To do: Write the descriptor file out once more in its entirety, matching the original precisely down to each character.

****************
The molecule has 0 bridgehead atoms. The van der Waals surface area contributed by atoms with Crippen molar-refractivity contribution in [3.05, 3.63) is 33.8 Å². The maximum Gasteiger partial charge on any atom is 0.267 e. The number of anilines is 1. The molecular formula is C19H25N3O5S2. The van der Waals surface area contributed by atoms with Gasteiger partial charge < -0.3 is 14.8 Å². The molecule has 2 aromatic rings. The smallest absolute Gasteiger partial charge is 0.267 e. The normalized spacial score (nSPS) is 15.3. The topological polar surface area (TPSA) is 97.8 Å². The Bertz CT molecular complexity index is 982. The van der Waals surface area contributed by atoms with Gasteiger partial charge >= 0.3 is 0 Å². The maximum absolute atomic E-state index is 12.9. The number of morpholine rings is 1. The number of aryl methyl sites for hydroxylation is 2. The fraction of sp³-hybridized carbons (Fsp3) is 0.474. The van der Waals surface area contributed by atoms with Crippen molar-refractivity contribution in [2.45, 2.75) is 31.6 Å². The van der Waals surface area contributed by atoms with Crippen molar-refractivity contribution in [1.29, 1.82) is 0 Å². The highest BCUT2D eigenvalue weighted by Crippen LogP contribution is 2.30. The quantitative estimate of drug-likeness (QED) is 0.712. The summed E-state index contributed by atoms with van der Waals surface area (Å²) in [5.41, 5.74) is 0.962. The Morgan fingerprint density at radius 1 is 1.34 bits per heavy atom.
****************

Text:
The molecule has 0 bridgehead atoms. The van der Waals surface area contributed by atoms with Crippen molar-refractivity contribution in [3.05, 3.63) is 33.8 Å². The maximum Gasteiger partial charge on any atom is 0.267 e. The number of anilines is 1. The molecular formula is C19H25N3O5S2. The van der Waals surface area contributed by atoms with Gasteiger partial charge < -0.3 is 14.8 Å². The molecule has 2 aromatic rings. The smallest absolute Gasteiger partial charge is 0.267 e. The normalized spacial score (nSPS) is 15.3. The topological polar surface area (TPSA) is 97.8 Å². The Bertz CT molecular complexity index is 982. The van der Waals surface area contributed by atoms with Gasteiger partial charge >= 0.3 is 0 Å². The maximum absolute atomic E-state index is 12.9. The number of morpholine rings is 1. The number of aryl methyl sites for hydroxylation is 2. The fraction of sp³-hybridized carbons (Fsp3) is 0.474. The van der Waals surface area contributed by atoms with Crippen molar-refractivity contribution in [2.45, 2.75) is 31.6 Å². The van der Waals surface area contributed by atoms with Crippen molar-refractivity contribution in [1.29, 1.82) is 0 Å². The highest BCUT2D eigenvalue weighted by Crippen LogP contribution is 2.30. The quantitative estimate of drug-likeness (QED) is 0.712. The summed E-state index contributed by atoms with van der Waals surface area (Å²) in [5.41, 5.74) is 0.962. The Morgan fingerprint density at radius 1 is 1.34 bits per heavy atom.